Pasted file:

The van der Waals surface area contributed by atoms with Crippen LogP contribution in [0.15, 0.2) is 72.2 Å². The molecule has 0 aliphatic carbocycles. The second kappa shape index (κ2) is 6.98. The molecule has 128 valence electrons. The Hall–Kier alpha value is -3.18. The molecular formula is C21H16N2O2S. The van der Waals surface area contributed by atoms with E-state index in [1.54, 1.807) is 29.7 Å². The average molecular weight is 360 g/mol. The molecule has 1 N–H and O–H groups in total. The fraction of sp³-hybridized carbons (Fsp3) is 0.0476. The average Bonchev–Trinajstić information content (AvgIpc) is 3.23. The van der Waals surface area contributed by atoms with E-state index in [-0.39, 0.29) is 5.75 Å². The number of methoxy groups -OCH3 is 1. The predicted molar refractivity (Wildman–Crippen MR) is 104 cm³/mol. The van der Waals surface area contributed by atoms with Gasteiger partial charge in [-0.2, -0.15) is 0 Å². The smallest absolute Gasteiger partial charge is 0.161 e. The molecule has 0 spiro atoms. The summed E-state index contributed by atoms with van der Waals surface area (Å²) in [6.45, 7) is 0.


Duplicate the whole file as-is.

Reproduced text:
The van der Waals surface area contributed by atoms with Crippen LogP contribution in [0.15, 0.2) is 72.2 Å². The molecule has 0 aliphatic carbocycles. The second kappa shape index (κ2) is 6.98. The molecule has 128 valence electrons. The Hall–Kier alpha value is -3.18. The molecular formula is C21H16N2O2S. The van der Waals surface area contributed by atoms with E-state index in [1.54, 1.807) is 29.7 Å². The average molecular weight is 360 g/mol. The molecule has 1 N–H and O–H groups in total. The fraction of sp³-hybridized carbons (Fsp3) is 0.0476. The average Bonchev–Trinajstić information content (AvgIpc) is 3.23. The van der Waals surface area contributed by atoms with E-state index in [-0.39, 0.29) is 5.75 Å². The number of methoxy groups -OCH3 is 1. The predicted molar refractivity (Wildman–Crippen MR) is 104 cm³/mol. The van der Waals surface area contributed by atoms with Gasteiger partial charge in [-0.2, -0.15) is 0 Å². The smallest absolute Gasteiger partial charge is 0.161 e. The molecule has 0 spiro atoms. The summed E-state index contributed by atoms with van der Waals surface area (Å²) in [6.45, 7) is 0.